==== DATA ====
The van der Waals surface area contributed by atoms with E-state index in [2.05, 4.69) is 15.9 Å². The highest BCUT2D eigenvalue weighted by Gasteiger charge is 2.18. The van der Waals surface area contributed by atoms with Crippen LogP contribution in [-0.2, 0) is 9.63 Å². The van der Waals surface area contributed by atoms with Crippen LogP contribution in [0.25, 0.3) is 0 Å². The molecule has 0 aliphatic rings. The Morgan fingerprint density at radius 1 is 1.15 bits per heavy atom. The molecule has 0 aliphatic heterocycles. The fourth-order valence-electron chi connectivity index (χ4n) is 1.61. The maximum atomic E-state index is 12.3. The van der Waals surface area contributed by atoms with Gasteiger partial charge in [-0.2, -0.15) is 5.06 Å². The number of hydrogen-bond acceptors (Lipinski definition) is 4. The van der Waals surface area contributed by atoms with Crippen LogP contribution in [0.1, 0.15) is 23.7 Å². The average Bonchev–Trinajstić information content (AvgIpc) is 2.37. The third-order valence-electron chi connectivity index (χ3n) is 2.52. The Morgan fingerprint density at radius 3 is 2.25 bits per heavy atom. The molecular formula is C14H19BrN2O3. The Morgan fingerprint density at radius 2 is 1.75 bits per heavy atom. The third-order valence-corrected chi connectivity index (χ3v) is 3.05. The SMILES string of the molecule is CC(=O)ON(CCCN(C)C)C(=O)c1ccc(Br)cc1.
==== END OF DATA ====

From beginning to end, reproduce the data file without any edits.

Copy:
The van der Waals surface area contributed by atoms with E-state index in [2.05, 4.69) is 15.9 Å². The highest BCUT2D eigenvalue weighted by Gasteiger charge is 2.18. The van der Waals surface area contributed by atoms with Crippen LogP contribution in [-0.2, 0) is 9.63 Å². The van der Waals surface area contributed by atoms with Crippen LogP contribution in [0.25, 0.3) is 0 Å². The molecule has 0 aliphatic rings. The Morgan fingerprint density at radius 1 is 1.15 bits per heavy atom. The molecule has 0 aliphatic heterocycles. The fourth-order valence-electron chi connectivity index (χ4n) is 1.61. The maximum atomic E-state index is 12.3. The van der Waals surface area contributed by atoms with Gasteiger partial charge in [-0.2, -0.15) is 5.06 Å². The number of hydrogen-bond acceptors (Lipinski definition) is 4. The van der Waals surface area contributed by atoms with Crippen LogP contribution in [0.1, 0.15) is 23.7 Å². The average Bonchev–Trinajstić information content (AvgIpc) is 2.37. The third-order valence-electron chi connectivity index (χ3n) is 2.52. The Morgan fingerprint density at radius 3 is 2.25 bits per heavy atom. The molecular formula is C14H19BrN2O3. The Morgan fingerprint density at radius 2 is 1.75 bits per heavy atom. The third-order valence-corrected chi connectivity index (χ3v) is 3.05. The SMILES string of the molecule is CC(=O)ON(CCCN(C)C)C(=O)c1ccc(Br)cc1.